The proposed Ontario Nuclear Innovation Institute should not be located adjacent to the Bruce County Museum in Southampton, on land just south of the museum that the county owns.
So says resident Laura Robinson, who brought her concerns to Saugeen Shores Committee of the Whole on July 9th.
Robinson presented facts and figures from myriad studies done in other communities, that show increasing traffic where there is a large vulnerable population, is tantamount to waiting for a tragic accident to happen.
She says the area, at High and Victoria Streets, has many vulnerable road users like seniors who attend the churches and lawn bowling facilities in the area, along with children who attend G. C. Huston School and play in the nearby accessible playground.
Robinson suggests putting an innovation centre in the area will only increase traffic flow.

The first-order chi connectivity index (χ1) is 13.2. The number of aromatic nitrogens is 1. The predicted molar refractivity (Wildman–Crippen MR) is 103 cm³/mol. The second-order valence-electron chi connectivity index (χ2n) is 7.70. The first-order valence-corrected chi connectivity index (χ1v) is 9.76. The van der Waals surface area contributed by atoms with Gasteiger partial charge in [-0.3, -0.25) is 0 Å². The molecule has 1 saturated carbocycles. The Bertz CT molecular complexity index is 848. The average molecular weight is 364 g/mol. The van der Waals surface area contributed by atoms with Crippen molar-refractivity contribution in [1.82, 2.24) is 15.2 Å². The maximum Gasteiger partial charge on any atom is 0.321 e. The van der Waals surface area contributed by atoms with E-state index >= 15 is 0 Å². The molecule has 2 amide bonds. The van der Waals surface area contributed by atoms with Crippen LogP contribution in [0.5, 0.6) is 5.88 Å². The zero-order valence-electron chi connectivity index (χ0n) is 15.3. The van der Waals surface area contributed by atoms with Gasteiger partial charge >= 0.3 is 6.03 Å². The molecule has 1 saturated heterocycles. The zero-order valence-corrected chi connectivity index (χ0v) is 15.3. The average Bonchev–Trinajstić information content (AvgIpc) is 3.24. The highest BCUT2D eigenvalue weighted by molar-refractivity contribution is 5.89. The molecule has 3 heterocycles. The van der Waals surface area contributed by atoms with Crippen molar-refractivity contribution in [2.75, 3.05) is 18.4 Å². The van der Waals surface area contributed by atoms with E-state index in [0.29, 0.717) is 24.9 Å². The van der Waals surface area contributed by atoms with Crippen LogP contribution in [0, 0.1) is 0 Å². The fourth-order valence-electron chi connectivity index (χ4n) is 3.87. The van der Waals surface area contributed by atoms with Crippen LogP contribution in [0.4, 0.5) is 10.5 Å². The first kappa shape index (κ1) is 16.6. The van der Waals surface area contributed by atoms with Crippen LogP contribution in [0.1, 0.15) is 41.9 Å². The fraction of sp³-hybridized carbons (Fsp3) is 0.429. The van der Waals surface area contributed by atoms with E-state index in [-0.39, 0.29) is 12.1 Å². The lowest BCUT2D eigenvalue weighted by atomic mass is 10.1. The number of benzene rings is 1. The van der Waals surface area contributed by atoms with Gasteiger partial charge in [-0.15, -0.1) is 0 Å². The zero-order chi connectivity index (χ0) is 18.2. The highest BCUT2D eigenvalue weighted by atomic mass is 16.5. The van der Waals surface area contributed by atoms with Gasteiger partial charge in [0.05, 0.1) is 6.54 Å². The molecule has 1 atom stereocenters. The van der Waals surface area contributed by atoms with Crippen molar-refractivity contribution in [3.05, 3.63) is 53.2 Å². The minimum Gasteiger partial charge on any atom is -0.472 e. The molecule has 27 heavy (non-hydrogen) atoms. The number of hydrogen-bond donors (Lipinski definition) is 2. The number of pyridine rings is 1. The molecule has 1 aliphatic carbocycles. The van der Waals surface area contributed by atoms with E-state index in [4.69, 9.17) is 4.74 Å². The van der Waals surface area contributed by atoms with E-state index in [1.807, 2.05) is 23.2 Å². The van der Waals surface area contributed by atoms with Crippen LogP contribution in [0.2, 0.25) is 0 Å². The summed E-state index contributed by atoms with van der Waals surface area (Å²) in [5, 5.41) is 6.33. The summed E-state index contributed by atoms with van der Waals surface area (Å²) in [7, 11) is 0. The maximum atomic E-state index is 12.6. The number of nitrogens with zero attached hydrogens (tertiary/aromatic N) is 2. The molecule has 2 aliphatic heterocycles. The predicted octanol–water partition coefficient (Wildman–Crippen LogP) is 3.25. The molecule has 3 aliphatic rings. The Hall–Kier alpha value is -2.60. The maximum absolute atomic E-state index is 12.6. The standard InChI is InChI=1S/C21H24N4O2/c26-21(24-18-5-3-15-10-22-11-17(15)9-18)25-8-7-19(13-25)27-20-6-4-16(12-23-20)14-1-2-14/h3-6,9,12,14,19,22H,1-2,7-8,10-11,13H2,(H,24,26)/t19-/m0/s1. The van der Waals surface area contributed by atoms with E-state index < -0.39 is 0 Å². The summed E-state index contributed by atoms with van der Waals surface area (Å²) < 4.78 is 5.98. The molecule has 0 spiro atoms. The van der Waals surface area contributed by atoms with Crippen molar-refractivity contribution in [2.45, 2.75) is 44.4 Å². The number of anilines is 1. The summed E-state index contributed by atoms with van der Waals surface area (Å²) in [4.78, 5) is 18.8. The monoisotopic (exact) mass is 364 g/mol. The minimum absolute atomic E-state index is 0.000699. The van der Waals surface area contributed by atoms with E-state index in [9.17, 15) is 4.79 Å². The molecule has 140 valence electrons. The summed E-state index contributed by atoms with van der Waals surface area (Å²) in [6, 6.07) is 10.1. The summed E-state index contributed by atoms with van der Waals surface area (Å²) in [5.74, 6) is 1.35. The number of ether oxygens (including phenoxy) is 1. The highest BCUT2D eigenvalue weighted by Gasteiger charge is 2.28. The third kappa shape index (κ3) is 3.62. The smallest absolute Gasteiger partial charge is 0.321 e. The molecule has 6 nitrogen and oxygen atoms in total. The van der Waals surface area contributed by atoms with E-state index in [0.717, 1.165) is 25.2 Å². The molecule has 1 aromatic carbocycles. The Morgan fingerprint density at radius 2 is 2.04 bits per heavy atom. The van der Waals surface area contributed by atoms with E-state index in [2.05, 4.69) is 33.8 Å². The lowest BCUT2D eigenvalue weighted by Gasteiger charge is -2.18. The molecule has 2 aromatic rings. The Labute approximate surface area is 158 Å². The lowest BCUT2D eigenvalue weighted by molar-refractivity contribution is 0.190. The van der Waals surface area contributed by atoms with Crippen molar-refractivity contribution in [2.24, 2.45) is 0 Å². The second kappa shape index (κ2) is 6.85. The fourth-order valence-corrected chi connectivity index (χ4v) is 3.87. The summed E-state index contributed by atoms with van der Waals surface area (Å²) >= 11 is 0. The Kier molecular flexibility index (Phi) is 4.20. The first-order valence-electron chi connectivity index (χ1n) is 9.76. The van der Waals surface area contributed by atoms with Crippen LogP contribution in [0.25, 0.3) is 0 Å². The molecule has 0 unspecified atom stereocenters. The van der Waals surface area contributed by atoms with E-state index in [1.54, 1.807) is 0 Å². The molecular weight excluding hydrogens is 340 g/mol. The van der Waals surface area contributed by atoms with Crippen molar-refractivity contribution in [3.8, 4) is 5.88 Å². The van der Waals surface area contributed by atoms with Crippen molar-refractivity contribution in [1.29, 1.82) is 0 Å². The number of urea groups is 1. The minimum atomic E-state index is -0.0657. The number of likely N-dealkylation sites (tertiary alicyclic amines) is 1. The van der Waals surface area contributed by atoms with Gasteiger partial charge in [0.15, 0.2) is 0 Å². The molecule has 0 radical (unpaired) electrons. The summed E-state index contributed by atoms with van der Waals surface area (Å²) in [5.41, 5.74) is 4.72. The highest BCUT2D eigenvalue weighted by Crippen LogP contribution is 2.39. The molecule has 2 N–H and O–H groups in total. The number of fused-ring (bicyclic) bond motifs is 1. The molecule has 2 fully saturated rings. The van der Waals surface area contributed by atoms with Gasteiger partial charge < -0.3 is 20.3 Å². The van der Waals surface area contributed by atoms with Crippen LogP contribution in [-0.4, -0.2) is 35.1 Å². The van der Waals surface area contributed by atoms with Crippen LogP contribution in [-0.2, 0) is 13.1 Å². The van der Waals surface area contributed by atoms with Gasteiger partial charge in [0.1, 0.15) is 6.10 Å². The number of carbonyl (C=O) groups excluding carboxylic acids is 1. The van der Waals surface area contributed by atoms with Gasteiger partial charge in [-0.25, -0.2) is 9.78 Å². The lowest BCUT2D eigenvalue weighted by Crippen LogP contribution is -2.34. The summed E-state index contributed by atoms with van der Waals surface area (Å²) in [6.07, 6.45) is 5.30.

She calls it "The worst possible place to put something where there would be more traffic.
Robinson said the area in question is one of the few places in Saugeen Shores where all three of the most vulnerable road users--children, seniors and the disabled--congregate.
She wants to make sure the Innovation Institute is located in an area where it doesn't increase the risk of harm to the vulnerable.
Robinson admitted she has not talked to Bruce Power about her concerns but plans to forward her town council presentation to the company.
Bruce Power has held two public meetings on the possibility of locating at the corner of High and Victoria Streets.
On May 16th, Bruce Power and the County of Bruce, joined forces to create the Ontario Nuclear Innovation Institute as an international centre of excellence for applied research and training.
President & CEO of Bruce Power Mike Rencheck says the centre would allow them to take advantage of the dozens of companies that have already located in the region, to create an environment to look at some of the "breaking technologies" to support a strong, sustainable regional labour force.